We went to the Bronx Zoo so often that in the fourth grade I was able to act as a guide for the entire class. It was one of my proudest days. I could even point out Grandma's apartment to the class from the bus. I seem to remember that when we walked to the zoo we went through a walkway tunnel which echoed giving us great joy. Of course we were always told stories about bad boys who got too close to the bears and other dangerous beasts only to be maimed. Once a python, or boa constrictor escaped from the zoo. You and I went around the corner [of the brownstone] to the park to try and find it. There was an electrical power house there that we were always told to avoid. 

Grandpa, you and I once went to the lake [Southards Pond across the street from my parents home in North Babylon]. Grandpa made you a fishing poleout of a twig, some line he found on the trail, and a bobby pin he bent into a hook. You caught an eel. I don't think you landed it, but I vividly remember seeing it dangling over the churning water. I bet it was the first thing you ever caught. Grandpa loved to make us improvised toys, and I think of him whenever I need something. He made us rockets out of cedar shingles, launched from slingshots made from old inner tube tires. He would carve us swords out of branches, and bows and arrows from twigs. He taught us how to make parachutes out of handkerchiefs or the tissue paper used to wrap clothing. We would jump off the top of the attic stairs with these parachutes to the horror of our baby sitters (remember Mrs. Schmidt??).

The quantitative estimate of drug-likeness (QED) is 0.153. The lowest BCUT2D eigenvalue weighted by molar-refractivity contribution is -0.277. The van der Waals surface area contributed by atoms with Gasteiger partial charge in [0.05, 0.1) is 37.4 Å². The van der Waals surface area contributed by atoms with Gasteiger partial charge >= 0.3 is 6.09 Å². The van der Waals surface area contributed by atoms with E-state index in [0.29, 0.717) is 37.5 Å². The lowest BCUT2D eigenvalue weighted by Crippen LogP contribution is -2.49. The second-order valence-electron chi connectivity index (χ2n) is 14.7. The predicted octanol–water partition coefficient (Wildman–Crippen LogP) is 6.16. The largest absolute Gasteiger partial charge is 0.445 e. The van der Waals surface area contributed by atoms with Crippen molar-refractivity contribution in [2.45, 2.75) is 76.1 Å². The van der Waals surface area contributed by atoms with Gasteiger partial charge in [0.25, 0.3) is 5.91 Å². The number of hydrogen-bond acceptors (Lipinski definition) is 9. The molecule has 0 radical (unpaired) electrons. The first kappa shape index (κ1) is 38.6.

Grandpa and Uncle Abe both dabbled in magic. I credit them with my lifelong interest in the hobby. I remember sitting at the kitchen table watching Grandpa make a large red ball appear and disappear in my Howdy Doodie mug. He used a large red handkerchief to cover the mug. 

Remember the turtle hunting expeditions on Montauk Highway? Michael, Richard, you and I would pile into his car and we would find turtles along and on the highway. Grandpa and Dad used to go fishing on party boats together, and when they came home they would clean the fish. They gave us the eyes to play with like marbles, and the swim bladders full of air, to play with like balloons. No wonder I never had a problem with dissections! 

I remember Grandpa was so frail his last days that I was scolded for trying to climb up on his lap. They were afraid I would break his legs. 

He always left us by saying "toodleloo!!". Toodleloo Grandpa, we'll always love you. 



Picture at right of four generations of the Schneider family taken at a family reunion in August or September of 1983. Left to Right Top Row: Linda Ann Ryon Messinger, Donald Jay Messinger, Irvin Mack Messinger
Middle Row: Ian William Messinger, Phyllis Francis Schneider Messinger
Bottom Row: David Steven Messinger, Abraham Schneider, and Diane Mary Messinger